During the three hours they remained in the eastern province of the country, Their Majesties completed an intense program in which the visit to the San Juan Memorial Park became a significant moment.
Nestled on the homonymous hill and in the very center of Cuban history, this urban site declared a National Monument recalls the glorious pages of the events that took place in the same place and equally evokes the mambises —name given to the Creole independence fighters— and to the US and Spanish military.
In the complex, located to the east of the city, Felipe and Letizia placed a laurel wreath before the sculpture that pays tribute to the Iberian soldiers who fell in the Spanish-Cuban-North American War, which ended in this setting in July 1898.
The monarchs toured the various monuments and inscriptions that detail those land confrontations, which sealed, with a peace without independence, almost 30 years of battle by the insurgents of the Liberation Army.
There you can see artistic reproductions in bronze consecrated to the victorious mambí, the unknown American soldier and the Spanish combatant, along with commemorative plaques and obelisks, cannons and field artillery pieces, all guarded by a pleasant natural environment.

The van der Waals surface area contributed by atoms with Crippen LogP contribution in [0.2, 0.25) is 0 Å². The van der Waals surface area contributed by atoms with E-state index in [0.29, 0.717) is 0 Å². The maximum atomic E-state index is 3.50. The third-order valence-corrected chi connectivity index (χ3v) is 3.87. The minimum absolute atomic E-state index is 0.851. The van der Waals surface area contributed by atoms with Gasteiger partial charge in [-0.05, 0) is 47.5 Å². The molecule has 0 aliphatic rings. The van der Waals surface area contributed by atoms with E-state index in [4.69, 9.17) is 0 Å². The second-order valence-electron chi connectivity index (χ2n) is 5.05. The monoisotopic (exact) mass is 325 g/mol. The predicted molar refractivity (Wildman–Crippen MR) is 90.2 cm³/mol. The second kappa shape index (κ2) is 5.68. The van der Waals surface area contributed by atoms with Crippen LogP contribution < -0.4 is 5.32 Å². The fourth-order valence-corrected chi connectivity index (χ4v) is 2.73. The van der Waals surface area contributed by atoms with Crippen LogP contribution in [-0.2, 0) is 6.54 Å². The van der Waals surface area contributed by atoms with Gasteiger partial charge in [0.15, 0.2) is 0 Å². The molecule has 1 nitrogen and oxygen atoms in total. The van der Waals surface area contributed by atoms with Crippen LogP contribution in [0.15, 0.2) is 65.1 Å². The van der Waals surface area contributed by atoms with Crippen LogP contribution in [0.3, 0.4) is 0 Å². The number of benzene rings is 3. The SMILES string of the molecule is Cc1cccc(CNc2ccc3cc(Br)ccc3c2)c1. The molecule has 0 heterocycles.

THE TREE OF PEACE
On July 17, 1898, the capitulation of the Spanish garrison in Santiago de Cuba was signed under the ceiba tree called the Tree of Peace, in the midst of the ignominious claim of the United States command to prevent the local troops, commanded by General Calixto García, his entrance to the heroic city.
That fact clouded the glory of those momentous minutes, as did the self-interested interference of the United States, whose participation in the conflict, when the mambises had practically won the conflagration against Spain, was the prelude to the neocolonial and imperialist intervention that would come later.
As detained in time, with its enormous symbolic load and the contradictions of historical events, the exponents of this memorial offer visitors a synthesis of what happened on the island at the end of the 19th century and only two years after entering the Twentieth century.
The vestiges of the actions that took place there survive in each space of San Juan Park, pride of Santiago de Cuba for the decisive role it played in defending the city during the Spanish-Cuban-American War, a conflict that put an end to Spanish colonial rule. on the Caribbean island.
The visit of King Felipe VI and Queen Letizia Ortiz marked a very high level in a transcendence sedimented in the secular desire Cubans have for their independence.
(Taken from Prisma)